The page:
By Arnold Isenberg
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Extra resources for Analytical Philosophy and the Study of Art
5. This quoted section is taken from Kellogg (2004) and is used with permission. Chapter 2 External Dialogues Grief, Loss, and Unfinished Business Patients enter therapy with a wide range of problems. The work may need to focus on the past (which may involve trauma and loss), the present (which may involve depression and anxiety), or the future (which may involve existential choice and life creation) (Dayton, 2005), and the encounters and enactments may be primarily internal, external, or both (Kellogg, 2004).
Patient: She was completely dominated by him. Therapist: Speak to him about it. Patient: Then there would be the times that something would go wrong, and you would stop talking; that used to get Mom so upset. She really couldn’t stand it. You would go in your room and refuse to come out. You would go on for days giving her and us the silent treatment. She felt so desperate because she didn’t have any money and there were all these small kids. She would come and ask us to go apologize to you, even if we hadn’t done anything wrong.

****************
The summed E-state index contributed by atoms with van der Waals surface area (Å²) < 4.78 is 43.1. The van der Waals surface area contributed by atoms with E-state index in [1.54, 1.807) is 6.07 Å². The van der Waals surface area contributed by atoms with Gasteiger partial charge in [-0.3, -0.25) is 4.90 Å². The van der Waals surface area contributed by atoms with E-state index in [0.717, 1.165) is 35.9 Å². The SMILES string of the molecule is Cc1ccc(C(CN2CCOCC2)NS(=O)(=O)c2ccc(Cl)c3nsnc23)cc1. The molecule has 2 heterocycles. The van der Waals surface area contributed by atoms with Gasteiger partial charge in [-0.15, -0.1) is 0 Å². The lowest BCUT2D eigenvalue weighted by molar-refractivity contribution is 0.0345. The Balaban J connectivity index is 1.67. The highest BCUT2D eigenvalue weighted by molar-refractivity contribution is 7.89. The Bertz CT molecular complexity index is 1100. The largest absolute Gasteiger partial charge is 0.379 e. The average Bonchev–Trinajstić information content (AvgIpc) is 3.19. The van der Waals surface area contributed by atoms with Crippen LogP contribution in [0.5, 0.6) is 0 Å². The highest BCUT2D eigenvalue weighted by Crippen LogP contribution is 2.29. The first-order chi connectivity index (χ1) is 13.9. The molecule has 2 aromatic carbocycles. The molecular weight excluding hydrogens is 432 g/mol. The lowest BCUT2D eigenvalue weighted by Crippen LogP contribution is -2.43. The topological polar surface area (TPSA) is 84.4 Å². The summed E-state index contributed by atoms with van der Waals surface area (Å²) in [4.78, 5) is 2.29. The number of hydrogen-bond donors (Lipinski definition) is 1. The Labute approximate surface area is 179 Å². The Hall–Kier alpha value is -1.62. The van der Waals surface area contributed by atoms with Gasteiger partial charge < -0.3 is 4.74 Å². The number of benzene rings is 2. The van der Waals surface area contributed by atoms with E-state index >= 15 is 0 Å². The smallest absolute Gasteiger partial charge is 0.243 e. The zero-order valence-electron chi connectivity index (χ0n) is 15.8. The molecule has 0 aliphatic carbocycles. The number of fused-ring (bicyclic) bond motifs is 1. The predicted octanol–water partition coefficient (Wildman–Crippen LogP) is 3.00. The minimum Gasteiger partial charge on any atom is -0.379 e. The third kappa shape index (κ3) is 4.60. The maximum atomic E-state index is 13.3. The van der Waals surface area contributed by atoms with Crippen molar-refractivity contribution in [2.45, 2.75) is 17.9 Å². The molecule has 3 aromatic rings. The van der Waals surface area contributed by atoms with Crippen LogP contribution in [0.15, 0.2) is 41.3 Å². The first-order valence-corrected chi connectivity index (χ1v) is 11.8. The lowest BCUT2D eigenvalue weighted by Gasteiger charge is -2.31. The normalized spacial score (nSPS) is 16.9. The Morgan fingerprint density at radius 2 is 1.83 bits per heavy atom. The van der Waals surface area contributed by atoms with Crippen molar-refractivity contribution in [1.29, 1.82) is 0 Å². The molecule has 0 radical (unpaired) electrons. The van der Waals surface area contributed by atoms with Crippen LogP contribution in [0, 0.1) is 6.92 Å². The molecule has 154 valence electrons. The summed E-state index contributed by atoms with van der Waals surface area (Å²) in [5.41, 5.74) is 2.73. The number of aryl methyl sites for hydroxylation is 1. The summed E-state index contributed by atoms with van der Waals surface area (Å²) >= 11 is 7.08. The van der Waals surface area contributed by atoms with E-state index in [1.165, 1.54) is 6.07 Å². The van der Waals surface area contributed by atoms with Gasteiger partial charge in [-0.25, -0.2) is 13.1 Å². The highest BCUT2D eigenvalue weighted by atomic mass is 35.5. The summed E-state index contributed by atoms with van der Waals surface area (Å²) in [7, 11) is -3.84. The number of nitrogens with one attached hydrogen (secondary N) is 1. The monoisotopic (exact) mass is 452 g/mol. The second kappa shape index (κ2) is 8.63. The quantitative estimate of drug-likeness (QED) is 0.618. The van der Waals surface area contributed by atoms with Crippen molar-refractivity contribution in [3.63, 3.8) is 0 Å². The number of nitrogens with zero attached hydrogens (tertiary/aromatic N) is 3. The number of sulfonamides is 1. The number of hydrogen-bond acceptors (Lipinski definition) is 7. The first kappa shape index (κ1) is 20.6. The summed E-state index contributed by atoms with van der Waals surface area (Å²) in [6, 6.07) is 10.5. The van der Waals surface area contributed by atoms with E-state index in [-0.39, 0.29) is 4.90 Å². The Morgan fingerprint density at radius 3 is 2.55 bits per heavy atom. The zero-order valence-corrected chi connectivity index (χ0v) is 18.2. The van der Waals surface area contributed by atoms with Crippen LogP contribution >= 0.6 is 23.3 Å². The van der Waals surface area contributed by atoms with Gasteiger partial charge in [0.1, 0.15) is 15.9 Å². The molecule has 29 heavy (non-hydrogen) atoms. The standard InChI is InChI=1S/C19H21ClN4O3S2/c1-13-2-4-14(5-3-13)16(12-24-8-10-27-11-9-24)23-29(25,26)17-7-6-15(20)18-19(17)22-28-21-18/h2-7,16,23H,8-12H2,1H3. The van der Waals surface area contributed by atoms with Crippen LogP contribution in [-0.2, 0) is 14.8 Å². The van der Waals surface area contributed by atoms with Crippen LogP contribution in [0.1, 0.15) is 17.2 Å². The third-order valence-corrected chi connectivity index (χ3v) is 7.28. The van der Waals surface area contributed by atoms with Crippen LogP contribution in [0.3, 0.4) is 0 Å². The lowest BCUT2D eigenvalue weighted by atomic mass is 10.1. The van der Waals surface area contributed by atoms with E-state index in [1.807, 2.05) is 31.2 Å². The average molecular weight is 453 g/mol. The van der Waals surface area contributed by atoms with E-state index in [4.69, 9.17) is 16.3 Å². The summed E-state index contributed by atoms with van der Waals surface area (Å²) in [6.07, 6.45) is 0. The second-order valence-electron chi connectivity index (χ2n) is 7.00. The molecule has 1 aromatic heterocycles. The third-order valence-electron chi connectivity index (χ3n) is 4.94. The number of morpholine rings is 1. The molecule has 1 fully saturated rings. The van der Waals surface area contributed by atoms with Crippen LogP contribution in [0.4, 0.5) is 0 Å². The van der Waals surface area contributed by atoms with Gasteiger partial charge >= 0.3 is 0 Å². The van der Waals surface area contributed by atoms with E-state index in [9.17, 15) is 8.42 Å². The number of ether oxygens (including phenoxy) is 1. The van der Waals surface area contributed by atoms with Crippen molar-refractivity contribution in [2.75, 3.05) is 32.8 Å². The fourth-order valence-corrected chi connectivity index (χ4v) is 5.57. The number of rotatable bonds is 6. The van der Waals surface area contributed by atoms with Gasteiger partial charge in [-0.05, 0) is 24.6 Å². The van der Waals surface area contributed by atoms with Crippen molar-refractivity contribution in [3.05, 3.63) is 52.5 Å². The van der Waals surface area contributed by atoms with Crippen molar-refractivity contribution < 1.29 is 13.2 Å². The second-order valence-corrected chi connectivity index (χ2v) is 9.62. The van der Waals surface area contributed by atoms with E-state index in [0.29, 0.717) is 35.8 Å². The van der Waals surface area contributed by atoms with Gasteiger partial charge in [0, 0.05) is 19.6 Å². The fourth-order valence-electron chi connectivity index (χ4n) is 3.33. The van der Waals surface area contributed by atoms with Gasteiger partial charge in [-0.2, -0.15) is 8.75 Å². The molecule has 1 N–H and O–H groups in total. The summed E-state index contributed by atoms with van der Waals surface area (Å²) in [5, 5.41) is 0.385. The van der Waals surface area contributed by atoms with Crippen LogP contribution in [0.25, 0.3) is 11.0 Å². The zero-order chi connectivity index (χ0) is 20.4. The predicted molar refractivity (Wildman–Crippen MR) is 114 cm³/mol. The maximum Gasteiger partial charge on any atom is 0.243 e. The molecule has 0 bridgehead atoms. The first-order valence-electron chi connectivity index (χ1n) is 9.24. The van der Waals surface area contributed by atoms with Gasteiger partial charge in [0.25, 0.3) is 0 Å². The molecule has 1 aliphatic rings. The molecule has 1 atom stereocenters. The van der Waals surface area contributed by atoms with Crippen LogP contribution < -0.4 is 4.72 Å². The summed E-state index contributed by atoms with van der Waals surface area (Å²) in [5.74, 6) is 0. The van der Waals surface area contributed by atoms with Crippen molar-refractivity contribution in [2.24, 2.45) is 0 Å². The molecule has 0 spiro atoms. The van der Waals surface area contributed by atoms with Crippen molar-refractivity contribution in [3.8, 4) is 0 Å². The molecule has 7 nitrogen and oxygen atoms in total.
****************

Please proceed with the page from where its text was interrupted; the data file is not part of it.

Whenever a patient engages in a role-reversal and gives voice to the perspectives of another, there is a chance that they will experience an increase in empathy for that person. While this can be a boon, it can also be a problem. Since we want the patient to have the freedom to tell the story of what happened to them and to express their outrage and pain, empathy can actually interfere with this process. Given this, I do not invite patients to speak from the perspective of the abuser and I advise therapists to refrain from doing so.